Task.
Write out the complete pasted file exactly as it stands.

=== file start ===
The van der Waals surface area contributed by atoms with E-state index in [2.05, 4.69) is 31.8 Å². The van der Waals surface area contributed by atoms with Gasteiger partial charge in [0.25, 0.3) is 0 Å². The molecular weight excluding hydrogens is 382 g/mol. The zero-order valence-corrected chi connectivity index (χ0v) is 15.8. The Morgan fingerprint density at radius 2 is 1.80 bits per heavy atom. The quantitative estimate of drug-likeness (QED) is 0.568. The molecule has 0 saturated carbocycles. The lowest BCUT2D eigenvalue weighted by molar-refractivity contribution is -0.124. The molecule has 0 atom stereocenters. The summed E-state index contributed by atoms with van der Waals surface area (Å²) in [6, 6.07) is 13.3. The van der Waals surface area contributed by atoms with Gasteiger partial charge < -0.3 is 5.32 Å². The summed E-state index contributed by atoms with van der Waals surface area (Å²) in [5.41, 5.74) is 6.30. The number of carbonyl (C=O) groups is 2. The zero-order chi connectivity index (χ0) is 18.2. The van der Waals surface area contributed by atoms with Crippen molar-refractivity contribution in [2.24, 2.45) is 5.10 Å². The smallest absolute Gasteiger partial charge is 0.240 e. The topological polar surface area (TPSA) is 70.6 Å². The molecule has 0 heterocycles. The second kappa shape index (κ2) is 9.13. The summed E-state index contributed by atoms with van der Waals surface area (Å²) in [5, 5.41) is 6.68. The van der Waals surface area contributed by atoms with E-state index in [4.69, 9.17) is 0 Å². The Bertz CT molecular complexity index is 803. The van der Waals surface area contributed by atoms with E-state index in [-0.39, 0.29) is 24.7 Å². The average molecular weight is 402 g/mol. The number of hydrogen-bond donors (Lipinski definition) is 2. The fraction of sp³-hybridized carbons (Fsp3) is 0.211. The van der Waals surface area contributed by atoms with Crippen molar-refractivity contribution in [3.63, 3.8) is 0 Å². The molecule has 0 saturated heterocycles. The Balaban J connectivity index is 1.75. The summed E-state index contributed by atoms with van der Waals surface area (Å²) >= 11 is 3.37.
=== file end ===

The van der Waals surface area contributed by atoms with E-state index in [2.05, 4.69) is 31.8 Å². The van der Waals surface area contributed by atoms with Gasteiger partial charge in [0.25, 0.3) is 0 Å². The molecular weight excluding hydrogens is 382 g/mol. The zero-order valence-corrected chi connectivity index (χ0v) is 15.8. The Morgan fingerprint density at radius 2 is 1.80 bits per heavy atom. The quantitative estimate of drug-likeness (QED) is 0.568. The molecule has 0 saturated carbocycles. The lowest BCUT2D eigenvalue weighted by molar-refractivity contribution is -0.124. The molecule has 0 atom stereocenters. The summed E-state index contributed by atoms with van der Waals surface area (Å²) in [6, 6.07) is 13.3. The van der Waals surface area contributed by atoms with Gasteiger partial charge < -0.3 is 5.32 Å². The summed E-state index contributed by atoms with van der Waals surface area (Å²) in [5.41, 5.74) is 6.30. The number of carbonyl (C=O) groups is 2. The zero-order chi connectivity index (χ0) is 18.2. The van der Waals surface area contributed by atoms with Crippen molar-refractivity contribution in [2.24, 2.45) is 5.10 Å². The smallest absolute Gasteiger partial charge is 0.240 e. The topological polar surface area (TPSA) is 70.6 Å². The molecule has 0 heterocycles. The second kappa shape index (κ2) is 9.13. The summed E-state index contributed by atoms with van der Waals surface area (Å²) in [5, 5.41) is 6.68. The van der Waals surface area contributed by atoms with E-state index in [4.69, 9.17) is 0 Å². The Bertz CT molecular complexity index is 803. The van der Waals surface area contributed by atoms with E-state index in [-0.39, 0.29) is 24.7 Å². The average molecular weight is 402 g/mol. The number of hydrogen-bond donors (Lipinski definition) is 2. The fraction of sp³-hybridized carbons (Fsp3) is 0.211. The van der Waals surface area contributed by atoms with Crippen molar-refractivity contribution in [3.63, 3.8) is 0 Å². The molecule has 0 saturated heterocycles. The Balaban J connectivity index is 1.75. The summed E-state index contributed by atoms with van der Waals surface area (Å²) >= 11 is 3.37.